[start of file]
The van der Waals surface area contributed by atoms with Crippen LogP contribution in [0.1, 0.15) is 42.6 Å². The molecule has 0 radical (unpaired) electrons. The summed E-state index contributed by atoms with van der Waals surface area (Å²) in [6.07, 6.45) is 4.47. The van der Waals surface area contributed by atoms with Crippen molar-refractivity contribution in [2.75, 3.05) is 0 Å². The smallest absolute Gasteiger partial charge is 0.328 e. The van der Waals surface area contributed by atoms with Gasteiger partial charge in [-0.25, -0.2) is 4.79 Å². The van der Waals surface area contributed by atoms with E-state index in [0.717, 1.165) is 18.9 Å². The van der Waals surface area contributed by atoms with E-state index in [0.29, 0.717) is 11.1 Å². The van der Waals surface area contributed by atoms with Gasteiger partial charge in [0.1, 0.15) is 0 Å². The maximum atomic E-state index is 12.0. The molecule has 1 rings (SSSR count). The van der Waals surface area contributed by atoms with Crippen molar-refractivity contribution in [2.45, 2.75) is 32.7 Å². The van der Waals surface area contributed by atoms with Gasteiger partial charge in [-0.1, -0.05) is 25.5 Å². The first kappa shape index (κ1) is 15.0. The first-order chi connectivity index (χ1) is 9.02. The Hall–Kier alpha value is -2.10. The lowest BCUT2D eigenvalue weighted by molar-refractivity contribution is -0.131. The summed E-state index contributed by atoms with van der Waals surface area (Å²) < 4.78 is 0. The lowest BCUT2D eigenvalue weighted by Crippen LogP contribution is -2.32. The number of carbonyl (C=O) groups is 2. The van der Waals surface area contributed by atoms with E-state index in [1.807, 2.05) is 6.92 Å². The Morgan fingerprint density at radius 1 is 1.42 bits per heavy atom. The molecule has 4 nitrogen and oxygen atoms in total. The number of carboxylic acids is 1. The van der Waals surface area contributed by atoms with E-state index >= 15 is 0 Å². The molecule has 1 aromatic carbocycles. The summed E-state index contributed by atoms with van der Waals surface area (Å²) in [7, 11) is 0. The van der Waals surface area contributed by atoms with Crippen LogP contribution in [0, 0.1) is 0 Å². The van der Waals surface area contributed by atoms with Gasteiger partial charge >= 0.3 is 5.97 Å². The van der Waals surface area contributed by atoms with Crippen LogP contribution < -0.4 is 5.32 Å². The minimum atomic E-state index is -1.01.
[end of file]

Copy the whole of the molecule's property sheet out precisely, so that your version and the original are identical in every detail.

The van der Waals surface area contributed by atoms with Crippen LogP contribution in [0.1, 0.15) is 42.6 Å². The molecule has 0 radical (unpaired) electrons. The summed E-state index contributed by atoms with van der Waals surface area (Å²) in [6.07, 6.45) is 4.47. The van der Waals surface area contributed by atoms with Crippen molar-refractivity contribution in [2.75, 3.05) is 0 Å². The smallest absolute Gasteiger partial charge is 0.328 e. The van der Waals surface area contributed by atoms with Gasteiger partial charge in [-0.25, -0.2) is 4.79 Å². The van der Waals surface area contributed by atoms with E-state index in [0.717, 1.165) is 18.9 Å². The van der Waals surface area contributed by atoms with E-state index in [0.29, 0.717) is 11.1 Å². The van der Waals surface area contributed by atoms with Gasteiger partial charge in [0.1, 0.15) is 0 Å². The maximum atomic E-state index is 12.0. The molecule has 1 rings (SSSR count). The van der Waals surface area contributed by atoms with Crippen molar-refractivity contribution in [2.45, 2.75) is 32.7 Å². The van der Waals surface area contributed by atoms with Gasteiger partial charge in [-0.1, -0.05) is 25.5 Å². The first kappa shape index (κ1) is 15.0. The first-order chi connectivity index (χ1) is 9.02. The Hall–Kier alpha value is -2.10. The lowest BCUT2D eigenvalue weighted by molar-refractivity contribution is -0.131. The summed E-state index contributed by atoms with van der Waals surface area (Å²) < 4.78 is 0. The lowest BCUT2D eigenvalue weighted by Crippen LogP contribution is -2.32. The number of carbonyl (C=O) groups is 2. The van der Waals surface area contributed by atoms with E-state index in [1.807, 2.05) is 6.92 Å². The Morgan fingerprint density at radius 1 is 1.42 bits per heavy atom. The molecule has 4 nitrogen and oxygen atoms in total. The number of carboxylic acids is 1. The van der Waals surface area contributed by atoms with E-state index >= 15 is 0 Å². The molecule has 1 aromatic carbocycles. The summed E-state index contributed by atoms with van der Waals surface area (Å²) in [7, 11) is 0. The van der Waals surface area contributed by atoms with Crippen LogP contribution in [0, 0.1) is 0 Å². The van der Waals surface area contributed by atoms with Gasteiger partial charge >= 0.3 is 5.97 Å². The van der Waals surface area contributed by atoms with Crippen LogP contribution < -0.4 is 5.32 Å². The minimum atomic E-state index is -1.01.